I need to think that one through but it seems better than playing with a model train set.

Categories: Uncategorized

Xiaomi News Round-up February

February 26, 2012 Leave a comment

I expected February to be a quiet month for  Xiaomi with the lunar festival but it didn’t exactly turn out that way.

MIUI

The big news this month was the open sourcing of some the components that make up the MIUI ROM – sound recorder, notes and so on. You can find these on Github here. Hopefully Xiaomi will release more over time.

Xiaomi M1 phone updates

ICS is still in beta for the Xiaomi M1(MiOne) phone so I have not moved to that yet. I did get the monthly Gingerbread OTA update (2.3.5n) last night. Can’t say I have noticed any changes but I have not looked at the changelog

Xiaomi M1 CDMA phone

Back in November Lei Jun ran a poll on the Xiaomi website asking whether there would be any interest in a CDMA variant of the Xiaomi phone. The vote was a resounding yes and now it is here. The variant can also be bought off the Xiaomi site or from China Telecom. Originally, the phone was to cost a little more as the processor is upgraded from the current Qualcomm MSM8260 to Qualcomm MSM8660, which is also a 1.5GHz processor. However, currently priced the same. The speculation is that this device will be the device aimed at the international market – should that ever happen.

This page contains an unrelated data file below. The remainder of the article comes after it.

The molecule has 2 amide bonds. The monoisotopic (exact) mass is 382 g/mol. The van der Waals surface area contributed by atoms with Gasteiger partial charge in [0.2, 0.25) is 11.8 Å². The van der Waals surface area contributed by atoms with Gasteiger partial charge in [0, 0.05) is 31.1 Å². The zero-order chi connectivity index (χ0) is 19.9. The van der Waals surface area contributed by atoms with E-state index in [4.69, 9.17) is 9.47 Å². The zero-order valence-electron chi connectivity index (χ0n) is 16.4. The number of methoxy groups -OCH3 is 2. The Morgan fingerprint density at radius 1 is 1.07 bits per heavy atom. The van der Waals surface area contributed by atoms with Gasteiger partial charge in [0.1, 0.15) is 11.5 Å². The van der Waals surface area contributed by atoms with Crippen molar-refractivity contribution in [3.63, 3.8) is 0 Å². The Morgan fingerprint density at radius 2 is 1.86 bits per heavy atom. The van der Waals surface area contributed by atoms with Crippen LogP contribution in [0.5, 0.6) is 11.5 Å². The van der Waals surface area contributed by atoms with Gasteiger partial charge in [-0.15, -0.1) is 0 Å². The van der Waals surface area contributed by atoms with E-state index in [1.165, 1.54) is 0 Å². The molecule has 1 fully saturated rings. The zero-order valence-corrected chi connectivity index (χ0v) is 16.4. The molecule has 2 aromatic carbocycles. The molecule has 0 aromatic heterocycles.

Xiaomi Availabilty

Supply of both phones remains problematic in China and virtually impossible outside due to its popularity. The knock off manufacturers have been leaping in to fill the demand. Xiaomi have highlighted the issues here (Chinese). You don’t really need to translate this as the pictures give a pretty good idea of the size of the problem.

Xiaomi Corporate Strategy

Quite what Xiaomi’s strategy has been has always been a bit of a mystery. What is known is that they don’t wish to make profit through hardware sales. So the Xiaomi M1 is sold pretty much at cost price. So where will the revenue come from. Well this month it didn’t become much clearer. Xiaomi indicated they are prepared to take losses for 2 to 3 years and they are following Amazon’s Kindle strategy to build up a user base. But to sell what?

Xiaomi Tablet?